Just as important is the special election in state Senate District 8. Until the day Alberta Darling resigned her state Senate seat, the Republicans held a supermajority in that body. And that meant they could impeach and remove any state officer they pleased without a single vote from any Democrat. It works like this: a majority vote in the Assembly impeaches a civil officer of the state. The Senate then holds a trial. If 2/3 of the senators present vote to convict, the impeached officer is removed from office. Fortunately the legislature was not in session in November and December, 2022. And because they are currently down a seat, they won't be able to act on such grave matters as impeachments until a new State Senator is seated after the special election. If Senate District 8 is once again represented by a Republican, Robin Vos has already declared their intentions. And that's just part of the reason this special election is so, well, special.

Jodi Habush Sinykin, a Wisconsin native and environmental lawyer, is running for the 8th WI Senate District, which includes Bayside, part of Brown Deer, Fox Point, River Hills, Whitefish Bay, Thiensville, Mequon, Cedarburg, Grafton, then westward to Germantown, Richfield, some of Menomonee Falls and Sussex. You can and should read about her life and passions on her website and keep up with her activities on her Facebook page and Twitter account. Endorsed by the UAW and by Daily Kos, among many other organizations, she will be a tremendous asset to her constituents and to the future of our state. If you live in Senate District 8, you MUST vote for her in the special election primary on February 21 AND IN THE GENERAL ELECTION ON APRIL 4.

If you don't live in SD8, you can still volunteer with the campaign and you can donate funds through her Act Blue page. Bonnie and Leon Joseph will be hosting a fundraiser for Habush Sinykin on Sunday, January 22, from 2:00 — 4:00pm, at their home (see the address on the donation page). Or you can go and donate any amount at the door. No doubt there will be oodles of dark money sloshing around this campaign — which is why every dollar you can give can help elect her. The recent special election of a Democrat for a Virginia state Senate seat in a Republican-leaning district should give us hope. But remember: hope is not a plan. It will take real work to get this job done. And that means YOU.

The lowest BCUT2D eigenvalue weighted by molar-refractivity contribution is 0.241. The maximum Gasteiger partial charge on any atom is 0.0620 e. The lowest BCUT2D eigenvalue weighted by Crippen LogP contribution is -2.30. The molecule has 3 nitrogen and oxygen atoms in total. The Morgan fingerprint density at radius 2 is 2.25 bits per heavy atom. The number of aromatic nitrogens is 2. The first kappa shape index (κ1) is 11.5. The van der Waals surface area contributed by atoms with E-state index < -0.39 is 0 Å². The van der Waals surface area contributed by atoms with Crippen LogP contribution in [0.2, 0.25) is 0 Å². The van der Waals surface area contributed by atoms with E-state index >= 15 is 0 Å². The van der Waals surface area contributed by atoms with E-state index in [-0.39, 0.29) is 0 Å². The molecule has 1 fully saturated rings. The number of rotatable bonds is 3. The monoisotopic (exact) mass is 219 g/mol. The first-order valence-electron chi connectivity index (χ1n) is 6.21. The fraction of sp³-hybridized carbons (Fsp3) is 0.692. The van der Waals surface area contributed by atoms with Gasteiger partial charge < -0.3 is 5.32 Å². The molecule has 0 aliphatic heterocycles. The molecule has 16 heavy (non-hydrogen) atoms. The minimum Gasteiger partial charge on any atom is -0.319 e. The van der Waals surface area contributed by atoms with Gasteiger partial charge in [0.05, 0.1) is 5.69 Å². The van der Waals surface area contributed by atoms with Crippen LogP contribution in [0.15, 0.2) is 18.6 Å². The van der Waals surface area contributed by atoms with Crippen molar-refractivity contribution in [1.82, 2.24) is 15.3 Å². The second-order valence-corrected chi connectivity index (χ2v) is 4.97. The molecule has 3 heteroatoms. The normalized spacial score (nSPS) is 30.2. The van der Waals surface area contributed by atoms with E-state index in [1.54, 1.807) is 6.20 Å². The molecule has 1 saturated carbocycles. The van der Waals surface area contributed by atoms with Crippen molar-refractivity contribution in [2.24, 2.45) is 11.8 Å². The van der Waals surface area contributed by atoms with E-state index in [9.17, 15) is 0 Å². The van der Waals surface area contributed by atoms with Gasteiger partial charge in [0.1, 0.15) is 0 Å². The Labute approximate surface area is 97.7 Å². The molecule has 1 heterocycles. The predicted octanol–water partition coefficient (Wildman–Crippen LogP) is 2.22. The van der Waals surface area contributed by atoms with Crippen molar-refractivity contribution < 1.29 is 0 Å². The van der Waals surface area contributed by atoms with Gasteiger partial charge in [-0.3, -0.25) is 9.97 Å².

On that note, let me pitch making phone calls to strong Democratic women ahead of the primary and the general election. We were very successful with our phone campaign for the 2022 elections, reaching over 6200 women. The results — a BIG shift from Republican to Democratic votes in Ozaukee County — speak volumes about what grassroots activities can help produce. Governor Evers even WON Port Washington and Thiensville! I'm organizing the phone effort now and would really appreciate hearing from you at [email protected]. We will begin calling and leaving voicemail messages around January 30. Once you contact me to let me know that you will volunteer, I will send you a list of people and phone numbers to call, some brief instructions, a script you can use, and another, shorter, script you may be able to use to send text messages or leave short voicemails.


Sunday, January 22

National Women's March in Madison, 11:30am – 1:30pm
Wisconsin State Capitol

The National Women’s March has chosen Madison as its primary site in order to highlight the critical role that the Wisconsin Supreme Court (SCOWI) race (primary Feb. 21, election April 4) will play in advancing reproductive health care after SCOTUS overturned Roe. Gov. Evers’ challenge to the oppressive and misogynistic 1849 abortion ban is currently in the courts and will inevitably end up before SCOWI. Flipping this seat will flip the balance of the Court from conservative to progressive, enabling both fair relitigation of our outrageously partisan gerrymandered voting maps and striking down the abortion ban under our state constitution.